Tasmania acts to keep deadly disease out, but it's not coronavirus

Tasmania acts to keep deadly disease out, but it's not coronavirus

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Tasmania has quietly established border controls to stop the spread of a deadly disease from the mainland but it is not aimed at COVID-19.

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QUICK SPREADING: The common brown tick, which is found everywhere in Australia other than Tasmania, is the vector of the disease. Picture: Dr Campbell Costello (Insta - @outbackvets.)

QUICK SPREADING: The common brown tick, which is found everywhere in Australia other than Tasmania, is the vector of the disease. Picture: Dr Campbell Costello (Insta - @outbackvets.)

Tasmania has quietly established border controls to stop the spread of a deadly disease from the mainland but it is not aimed at COVID-19.

Rather it is the devastating dog disease ehrlichiosis, which has been called coronavirus of dogs.

It is believed to be the first internal border ban of its type in Australia.

Tasmania is alarmed by the rapid spread of the tick-borne disease which already has a firm foothold in northern Australia and is expected to quickly become endemic across the mainland.

The detection of ehrlichiosis in Victoria late last month came as it rages across northern Australia, killing thousands of dogs.

Ehrlichiosis was first discovered in the north of Western Australia just a year ago and has now been found in all Australian states with only the ACT still free of detections.

It has devastated dog populations in the Northern Territory and many experts fear the return home of grey nomads and other visitors to the north's peak dry season will see a big spike in cases in spring.

Because of the bans on international travel and the lifting of last year's border road blocks, huge numbers of tourists have flocked north this year.

Like fruit fly, Tasmania is determined to keep the disease's host, the common brown tick, and the disease out.

Ehrlichiosis is passed to dogs through the common brown tick which is not found in Tasmania.

"However, Tasmanian dogs may become infected if they have travelled to the mainland and been bitten by an infected brown dog tick in 2019 or 2020. The disease appearance and incubation period can be quite variable," the Tasmania government says.

MORE READING: Deadly dog disease explodes across the north.

Tasmania has now introduced new import conditions for the declaration of freedom from ticks for dogs imported into Tasmania.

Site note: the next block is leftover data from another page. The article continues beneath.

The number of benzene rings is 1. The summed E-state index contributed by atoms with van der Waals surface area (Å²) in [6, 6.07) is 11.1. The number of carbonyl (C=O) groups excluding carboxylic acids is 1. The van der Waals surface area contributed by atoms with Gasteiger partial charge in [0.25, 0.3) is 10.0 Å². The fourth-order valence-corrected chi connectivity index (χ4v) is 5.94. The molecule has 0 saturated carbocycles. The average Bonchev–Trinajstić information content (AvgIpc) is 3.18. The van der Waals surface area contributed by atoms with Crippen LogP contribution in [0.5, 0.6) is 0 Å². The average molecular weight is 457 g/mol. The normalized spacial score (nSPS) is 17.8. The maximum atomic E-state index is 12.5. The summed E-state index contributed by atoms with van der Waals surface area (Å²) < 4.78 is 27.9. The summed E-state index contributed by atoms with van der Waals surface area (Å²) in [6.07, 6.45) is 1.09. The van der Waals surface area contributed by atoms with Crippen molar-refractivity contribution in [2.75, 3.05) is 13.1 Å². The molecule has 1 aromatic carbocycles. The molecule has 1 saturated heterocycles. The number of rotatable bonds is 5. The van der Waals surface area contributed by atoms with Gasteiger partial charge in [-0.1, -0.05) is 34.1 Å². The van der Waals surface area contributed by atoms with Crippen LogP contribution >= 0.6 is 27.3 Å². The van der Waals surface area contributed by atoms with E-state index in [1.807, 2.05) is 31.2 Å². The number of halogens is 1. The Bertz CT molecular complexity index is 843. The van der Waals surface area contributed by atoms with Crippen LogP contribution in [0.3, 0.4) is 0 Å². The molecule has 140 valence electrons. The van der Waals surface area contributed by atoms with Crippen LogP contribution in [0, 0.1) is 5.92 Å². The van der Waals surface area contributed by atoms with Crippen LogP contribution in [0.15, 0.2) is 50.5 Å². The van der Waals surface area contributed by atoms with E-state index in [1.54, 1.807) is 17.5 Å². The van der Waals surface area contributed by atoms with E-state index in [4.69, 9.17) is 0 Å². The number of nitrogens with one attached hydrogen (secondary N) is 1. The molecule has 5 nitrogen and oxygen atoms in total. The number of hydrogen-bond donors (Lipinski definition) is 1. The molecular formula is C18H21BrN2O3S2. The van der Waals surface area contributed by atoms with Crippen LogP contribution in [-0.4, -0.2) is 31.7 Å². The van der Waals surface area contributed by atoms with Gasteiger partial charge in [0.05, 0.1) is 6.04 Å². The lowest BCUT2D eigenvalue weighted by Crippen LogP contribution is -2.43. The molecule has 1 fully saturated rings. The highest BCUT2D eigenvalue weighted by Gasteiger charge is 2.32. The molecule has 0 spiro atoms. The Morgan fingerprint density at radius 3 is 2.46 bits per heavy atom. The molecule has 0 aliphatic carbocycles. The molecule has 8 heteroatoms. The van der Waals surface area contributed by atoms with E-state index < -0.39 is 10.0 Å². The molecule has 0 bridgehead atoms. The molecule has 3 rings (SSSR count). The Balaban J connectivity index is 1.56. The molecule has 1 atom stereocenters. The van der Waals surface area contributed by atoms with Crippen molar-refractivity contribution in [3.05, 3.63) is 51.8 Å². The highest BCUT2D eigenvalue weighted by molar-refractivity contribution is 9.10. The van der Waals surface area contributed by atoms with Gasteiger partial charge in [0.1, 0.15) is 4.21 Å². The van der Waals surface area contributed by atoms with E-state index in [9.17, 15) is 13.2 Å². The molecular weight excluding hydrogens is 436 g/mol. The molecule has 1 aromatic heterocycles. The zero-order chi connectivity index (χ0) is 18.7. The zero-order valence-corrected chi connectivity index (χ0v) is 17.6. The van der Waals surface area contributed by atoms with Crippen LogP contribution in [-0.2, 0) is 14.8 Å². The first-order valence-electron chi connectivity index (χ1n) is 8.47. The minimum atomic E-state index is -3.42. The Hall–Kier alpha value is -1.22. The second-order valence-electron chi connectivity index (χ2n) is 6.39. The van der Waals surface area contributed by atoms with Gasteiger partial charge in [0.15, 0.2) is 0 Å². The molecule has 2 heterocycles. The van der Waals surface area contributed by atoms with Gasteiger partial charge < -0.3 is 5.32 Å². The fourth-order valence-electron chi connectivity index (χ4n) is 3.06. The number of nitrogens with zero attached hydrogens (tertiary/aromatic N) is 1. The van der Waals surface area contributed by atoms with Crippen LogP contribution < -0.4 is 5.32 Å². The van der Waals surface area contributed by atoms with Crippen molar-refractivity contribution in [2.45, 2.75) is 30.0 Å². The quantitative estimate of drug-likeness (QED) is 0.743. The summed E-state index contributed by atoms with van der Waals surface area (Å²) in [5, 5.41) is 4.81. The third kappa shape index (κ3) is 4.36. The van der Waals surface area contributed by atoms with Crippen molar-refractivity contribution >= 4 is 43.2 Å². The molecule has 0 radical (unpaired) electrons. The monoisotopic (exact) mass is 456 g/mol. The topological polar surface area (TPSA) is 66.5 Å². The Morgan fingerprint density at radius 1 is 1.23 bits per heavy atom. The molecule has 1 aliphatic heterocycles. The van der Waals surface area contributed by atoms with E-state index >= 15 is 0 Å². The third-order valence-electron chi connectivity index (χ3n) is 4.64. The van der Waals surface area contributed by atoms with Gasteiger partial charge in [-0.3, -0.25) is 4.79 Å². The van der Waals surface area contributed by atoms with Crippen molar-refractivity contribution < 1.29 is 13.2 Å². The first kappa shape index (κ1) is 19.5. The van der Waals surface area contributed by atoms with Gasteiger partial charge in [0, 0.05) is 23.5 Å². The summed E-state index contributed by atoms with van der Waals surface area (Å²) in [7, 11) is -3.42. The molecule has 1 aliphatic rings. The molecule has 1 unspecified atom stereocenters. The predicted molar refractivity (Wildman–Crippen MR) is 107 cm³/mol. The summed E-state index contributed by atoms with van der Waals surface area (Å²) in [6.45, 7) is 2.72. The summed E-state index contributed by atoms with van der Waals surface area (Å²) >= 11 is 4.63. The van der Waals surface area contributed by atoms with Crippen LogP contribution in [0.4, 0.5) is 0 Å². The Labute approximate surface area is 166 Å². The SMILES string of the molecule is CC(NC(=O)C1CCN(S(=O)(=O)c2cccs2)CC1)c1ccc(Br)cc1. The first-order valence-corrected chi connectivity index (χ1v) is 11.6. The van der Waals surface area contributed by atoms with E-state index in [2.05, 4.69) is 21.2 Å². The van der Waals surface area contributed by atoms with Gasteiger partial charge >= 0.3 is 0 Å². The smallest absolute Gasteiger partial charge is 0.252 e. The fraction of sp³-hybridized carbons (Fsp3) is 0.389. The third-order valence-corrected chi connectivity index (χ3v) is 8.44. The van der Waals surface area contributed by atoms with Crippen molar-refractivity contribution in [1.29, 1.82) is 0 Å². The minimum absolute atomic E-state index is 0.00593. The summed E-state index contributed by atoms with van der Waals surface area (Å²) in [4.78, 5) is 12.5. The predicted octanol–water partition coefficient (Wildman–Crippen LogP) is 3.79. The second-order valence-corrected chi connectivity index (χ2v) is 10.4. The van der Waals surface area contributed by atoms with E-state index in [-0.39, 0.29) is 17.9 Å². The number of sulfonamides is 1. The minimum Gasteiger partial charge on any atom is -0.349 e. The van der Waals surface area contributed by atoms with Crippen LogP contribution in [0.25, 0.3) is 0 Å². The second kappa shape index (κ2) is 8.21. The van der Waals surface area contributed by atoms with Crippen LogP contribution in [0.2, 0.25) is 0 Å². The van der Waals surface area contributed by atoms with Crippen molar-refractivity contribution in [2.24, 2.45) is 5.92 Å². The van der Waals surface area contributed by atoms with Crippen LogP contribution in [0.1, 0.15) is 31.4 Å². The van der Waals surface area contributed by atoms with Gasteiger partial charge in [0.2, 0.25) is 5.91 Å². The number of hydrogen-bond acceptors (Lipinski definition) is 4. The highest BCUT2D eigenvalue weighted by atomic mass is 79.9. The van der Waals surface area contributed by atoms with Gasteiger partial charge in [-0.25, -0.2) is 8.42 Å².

While dogs imported to Australia must meet strict conditions, they have not succeeded in keeping ehrlichiosis out.

Biosecurity Tasmania has gazetted an additional condition for dogs imported into Tasmania - that they be declared from ticks.

Dog owners will now be required to declare their dogs to be tick free alongside the existing requirement to produce evidence of worming for hydatids when importing dogs into Tasmania.

Dogs found to be infested with ticks upon arrival in Tasmania may be directed for treatment at the owner's expense.

A map from Biosecurity Tasmania showing the spread of ehrlichiosis in just a year was drawn before the detection in Horsham, Victoria late last month.

A map from Biosecurity Tasmania showing the spread of ehrlichiosis in just a year was drawn before the detection in Horsham, Victoria late last month.

Veterinarians have already criticised national biosecurity officials for not imposing border crossing controls on dog movements but experts say it is already too late.

Vets in the Northern Territory say the disease has a very high mortality rate.

Most states have now publicly warned dog owners to check their animals and treat them for ticks, especially those travelling from northern areas.

A veterinarian working across northern Australia has already sounded the alarm over what he calls "an explosion" of ehrlichiosis.

Flying vet Campbell Costello said thousands of dogs had now died in the Northern Territory and more were dying daily.

"I am sick of looking at dead dogs, tell people down south they have no idea what is coming."

Diseased dogs or ticks have since been found in Queensland, New South Wales, South Australia and most recently Victoria.

Dr Costello, from Outback and Airborne Veterinary Services and based at the Barkly Veterinary Practice at Tennant Creek, said he was appalled there were no biosecurity road blocks for people travelling north to advise them of the outbreak, and warn dog owners to get two kinds of tick protection.

"It just shows you we were not ready for this, or for rabies or whatever else comes in," he said.

"Cases are going to explode across Australia after this grey nomad season."

Vets like Dr Costello say the only defence to ehrlichiosis is two forms of tick protection, there are no vaccines.

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